According to Wikipedia, Oktoberfest is the world’s largest beer festival and funfair.  It is held annually in Munich, Germany from mid or late September to the first weekend in October.  It’s been held since 1810 with current attendance around 6 million people per year.
This year the normal schedule just won’t do – it needs to be extended.  After all, if there was ever a time that we needed more beer, it’s 2016.  The U.S. presidential election, Brexit, negative interest rates and the disappointing New York Jets are just a few of the maddening events that we are suffering through.
Of course, Germany (and Europe) are facing similar election woes and economic challenges of their own.  Italy has an important referendum upcoming which may result in more momentum for dismantling the EU.  On top of this, the banking system received another bruise when new worries arose over Deutsch Bank’s financial condition.  How do you say “another round, please” in German?
The financial fragility of global banks has been a market and regulator focus since the financial crisis.  So at some level there is an awareness of the risks associated with the world’s financial institutions.  The latest developments surrounding Deutsch Bank involve a U.S. Justice Department fine, which is expected to be negotiated lower, and renewed worries over continued margin deterioration because of the widespread negative interest rates across Europe.
As part of this latest market indigestion, Wall Street vexed over Deutsch Bank’s portfolio of derivative instruments.  Common derivatives include options, futures, forward contracts, and swaps.  The general purpose of these is to hedge risk, but some traders use them for speculation.  Derivatives commonly enable the buyer to establish an investment position linked to another asset or investment for a much smaller dollar amount.  This is the leverage component common to most derivatives.
According to Deutsch Bank’s 2015 annual report, their derivative book totaled €41.94 trillion ($46.994 trillion).  As a point of comparison, 2015 German GDP totaled €3.032 trillion.  This €42 trillion measures the notional value or the amount of the underlying asset (stock, bond, etc.) that the derivative contract represents.  The actual invested capital is a fraction of this amount.  It is likely that a high percentage of Deutsch’s derivatives are used to hedge interest rate risk – a large risk for any lending institution.  Also, the amount of Deutsch’s derivatives has fallen from €59.195 trillion in 2011.
This is not to imply that the markets’ anxiety over these derivatives is misplaced.  In addition to size of this portfolio, some of the positions as well as the underlying assets are illiquid and hard to value.  This could be a problem if markets were to encounter future disruptions.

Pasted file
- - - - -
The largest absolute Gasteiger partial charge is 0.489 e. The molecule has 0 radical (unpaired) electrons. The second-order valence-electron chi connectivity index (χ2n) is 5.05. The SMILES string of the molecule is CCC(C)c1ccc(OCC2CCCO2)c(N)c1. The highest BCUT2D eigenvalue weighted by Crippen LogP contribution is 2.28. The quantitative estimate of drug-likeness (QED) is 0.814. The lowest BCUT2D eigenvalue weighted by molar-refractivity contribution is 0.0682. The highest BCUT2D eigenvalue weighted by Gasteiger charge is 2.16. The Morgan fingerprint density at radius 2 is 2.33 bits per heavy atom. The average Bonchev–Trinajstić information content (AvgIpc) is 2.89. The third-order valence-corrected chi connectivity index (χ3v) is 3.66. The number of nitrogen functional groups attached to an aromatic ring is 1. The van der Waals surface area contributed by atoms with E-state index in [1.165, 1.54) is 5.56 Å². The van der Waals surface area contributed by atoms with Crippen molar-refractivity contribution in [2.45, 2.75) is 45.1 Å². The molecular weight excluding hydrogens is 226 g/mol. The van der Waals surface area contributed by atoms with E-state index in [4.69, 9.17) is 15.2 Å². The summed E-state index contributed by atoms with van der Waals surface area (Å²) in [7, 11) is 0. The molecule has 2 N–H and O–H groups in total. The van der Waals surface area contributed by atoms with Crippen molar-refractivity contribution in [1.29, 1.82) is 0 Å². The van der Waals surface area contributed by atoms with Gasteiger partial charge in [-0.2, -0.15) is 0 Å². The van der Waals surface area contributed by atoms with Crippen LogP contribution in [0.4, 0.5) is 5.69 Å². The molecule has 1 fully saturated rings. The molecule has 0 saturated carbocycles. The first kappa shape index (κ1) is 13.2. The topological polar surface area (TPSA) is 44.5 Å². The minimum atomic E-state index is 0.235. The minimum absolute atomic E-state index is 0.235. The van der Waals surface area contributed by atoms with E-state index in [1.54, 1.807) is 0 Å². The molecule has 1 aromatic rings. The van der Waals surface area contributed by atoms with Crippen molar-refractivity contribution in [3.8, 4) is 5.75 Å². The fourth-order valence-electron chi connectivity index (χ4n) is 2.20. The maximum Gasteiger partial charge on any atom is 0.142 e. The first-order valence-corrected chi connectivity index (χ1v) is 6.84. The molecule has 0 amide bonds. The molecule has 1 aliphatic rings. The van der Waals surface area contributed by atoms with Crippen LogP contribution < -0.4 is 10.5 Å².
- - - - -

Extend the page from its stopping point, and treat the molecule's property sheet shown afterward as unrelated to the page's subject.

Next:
Another risk is counterparty risk.  Some derivatives are not traded on an exchange but are contracts between two financial institutions.  In these situations, there is risk that one of the parties in the contract is impaired and unable to deliver their part of the agreement.
In the case of Deutsch Bank, the size and breadth of their global operations could result in systemic fallout if they could not honor their derivative positions.  If this happened, it might impair other organizations who then could not fulfill their contracts which could damage their counterparties.  It is hard to predict how far the damage would travel if Deutsch Bank were to fail.
Keep in mind that Deutsch Bank is just one bank with this issue as many other financial institutions have similar sized derivative books.  An important difference, however, is that the other organizations are better capitalized to withstand problems.  The worries with Deutsch Bank is that they can’t raise capital at a reasonable cost and that negative interest rates are squeezing their profit margins.  The recent dialogue has centered on possible bailouts if that is needed.  The German government originally pushed against this but has softened their opposition.
While Deutsch Bank’s problems have weighed on the markets, U.S. stocks have chopped sideways in a narrow range and moving from one end to the other in a single day.  Since the Dow’s 395-point drop on September 9th, we have had 3 daily moves exceeding 200 points and 6 days + or – 100 points.  In the meantime, the Dow has traded between 18,000 and 18,400.
This frustrating back and forth bounce seems to be a function of a lack of investor commitment ahead of the U.S. elections.  No one wants to take positions for more than a few hours let alone a few days.  Seemingly, no one wants to be left holding the bag.
Also, it could be related to the large influence of computer trading.  Algorithms play a big part of the current trading landscape and their approach is largely short-term, trend following.  For the time being, this environment is unlikely to change.
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